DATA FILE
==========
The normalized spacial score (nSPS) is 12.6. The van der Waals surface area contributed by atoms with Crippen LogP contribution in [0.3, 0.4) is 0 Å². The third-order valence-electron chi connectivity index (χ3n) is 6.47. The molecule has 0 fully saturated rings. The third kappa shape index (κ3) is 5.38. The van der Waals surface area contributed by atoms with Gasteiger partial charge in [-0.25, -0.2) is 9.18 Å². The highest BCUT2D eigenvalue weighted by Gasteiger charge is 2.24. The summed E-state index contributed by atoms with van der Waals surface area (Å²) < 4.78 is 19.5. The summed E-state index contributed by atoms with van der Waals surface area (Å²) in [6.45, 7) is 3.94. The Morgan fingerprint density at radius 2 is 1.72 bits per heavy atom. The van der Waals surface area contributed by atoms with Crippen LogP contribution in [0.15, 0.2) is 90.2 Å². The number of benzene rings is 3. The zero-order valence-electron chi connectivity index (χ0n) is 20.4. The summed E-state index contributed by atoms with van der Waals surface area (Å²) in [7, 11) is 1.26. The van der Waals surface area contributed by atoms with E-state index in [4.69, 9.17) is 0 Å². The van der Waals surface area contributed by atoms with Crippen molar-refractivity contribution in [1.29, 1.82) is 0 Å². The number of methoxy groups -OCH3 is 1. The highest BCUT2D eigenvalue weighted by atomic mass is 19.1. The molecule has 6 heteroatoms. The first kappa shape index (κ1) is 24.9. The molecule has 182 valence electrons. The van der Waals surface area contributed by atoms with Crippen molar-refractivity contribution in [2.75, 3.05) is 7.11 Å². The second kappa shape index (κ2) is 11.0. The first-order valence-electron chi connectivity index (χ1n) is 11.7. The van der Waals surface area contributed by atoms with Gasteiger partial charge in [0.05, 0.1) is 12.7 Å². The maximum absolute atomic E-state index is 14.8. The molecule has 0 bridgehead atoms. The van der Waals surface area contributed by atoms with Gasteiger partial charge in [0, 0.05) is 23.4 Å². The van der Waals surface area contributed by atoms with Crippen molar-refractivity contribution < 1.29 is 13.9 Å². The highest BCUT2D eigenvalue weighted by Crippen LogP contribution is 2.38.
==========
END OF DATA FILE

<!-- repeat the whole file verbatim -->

The normalized spacial score (nSPS) is 12.6. The van der Waals surface area contributed by atoms with Crippen LogP contribution in [0.3, 0.4) is 0 Å². The third-order valence-electron chi connectivity index (χ3n) is 6.47. The molecule has 0 fully saturated rings. The third kappa shape index (κ3) is 5.38. The van der Waals surface area contributed by atoms with Gasteiger partial charge in [-0.25, -0.2) is 9.18 Å². The highest BCUT2D eigenvalue weighted by Gasteiger charge is 2.24. The summed E-state index contributed by atoms with van der Waals surface area (Å²) < 4.78 is 19.5. The summed E-state index contributed by atoms with van der Waals surface area (Å²) in [6.45, 7) is 3.94. The Morgan fingerprint density at radius 2 is 1.72 bits per heavy atom. The van der Waals surface area contributed by atoms with Crippen LogP contribution in [0.15, 0.2) is 90.2 Å². The number of benzene rings is 3. The zero-order valence-electron chi connectivity index (χ0n) is 20.4. The summed E-state index contributed by atoms with van der Waals surface area (Å²) in [7, 11) is 1.26. The van der Waals surface area contributed by atoms with E-state index in [4.69, 9.17) is 0 Å². The van der Waals surface area contributed by atoms with Crippen molar-refractivity contribution in [1.29, 1.82) is 0 Å². The number of methoxy groups -OCH3 is 1. The highest BCUT2D eigenvalue weighted by atomic mass is 19.1. The molecule has 6 heteroatoms. The first kappa shape index (κ1) is 24.9. The molecule has 182 valence electrons. The van der Waals surface area contributed by atoms with Crippen molar-refractivity contribution in [2.75, 3.05) is 7.11 Å². The second kappa shape index (κ2) is 11.0. The first-order valence-electron chi connectivity index (χ1n) is 11.7. The van der Waals surface area contributed by atoms with Gasteiger partial charge in [0.05, 0.1) is 12.7 Å². The maximum absolute atomic E-state index is 14.8. The molecule has 0 bridgehead atoms. The van der Waals surface area contributed by atoms with Gasteiger partial charge in [0, 0.05) is 23.4 Å². The van der Waals surface area contributed by atoms with Crippen molar-refractivity contribution < 1.29 is 13.9 Å². The highest BCUT2D eigenvalue weighted by Crippen LogP contribution is 2.38.